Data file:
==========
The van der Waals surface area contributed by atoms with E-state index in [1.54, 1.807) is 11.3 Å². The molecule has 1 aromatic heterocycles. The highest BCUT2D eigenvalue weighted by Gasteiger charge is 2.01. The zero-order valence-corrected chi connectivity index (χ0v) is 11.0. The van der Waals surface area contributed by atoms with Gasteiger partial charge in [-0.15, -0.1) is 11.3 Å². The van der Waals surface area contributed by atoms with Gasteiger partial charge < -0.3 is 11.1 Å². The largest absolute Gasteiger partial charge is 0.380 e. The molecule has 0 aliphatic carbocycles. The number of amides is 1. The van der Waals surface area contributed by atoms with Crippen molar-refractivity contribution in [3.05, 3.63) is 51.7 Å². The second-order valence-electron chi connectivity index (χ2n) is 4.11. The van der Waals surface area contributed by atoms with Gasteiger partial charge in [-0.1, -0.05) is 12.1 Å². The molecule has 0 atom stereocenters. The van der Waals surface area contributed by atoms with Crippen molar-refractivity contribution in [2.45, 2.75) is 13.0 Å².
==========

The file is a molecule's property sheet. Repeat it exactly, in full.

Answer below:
The van der Waals surface area contributed by atoms with E-state index in [1.54, 1.807) is 11.3 Å². The molecule has 1 aromatic heterocycles. The highest BCUT2D eigenvalue weighted by Gasteiger charge is 2.01. The zero-order valence-corrected chi connectivity index (χ0v) is 11.0. The van der Waals surface area contributed by atoms with Gasteiger partial charge in [-0.15, -0.1) is 11.3 Å². The van der Waals surface area contributed by atoms with Gasteiger partial charge < -0.3 is 11.1 Å². The largest absolute Gasteiger partial charge is 0.380 e. The molecule has 0 aliphatic carbocycles. The number of amides is 1. The van der Waals surface area contributed by atoms with Crippen molar-refractivity contribution in [3.05, 3.63) is 51.7 Å². The second-order valence-electron chi connectivity index (χ2n) is 4.11. The van der Waals surface area contributed by atoms with Gasteiger partial charge in [-0.1, -0.05) is 12.1 Å². The molecule has 0 atom stereocenters. The van der Waals surface area contributed by atoms with Crippen molar-refractivity contribution in [2.45, 2.75) is 13.0 Å².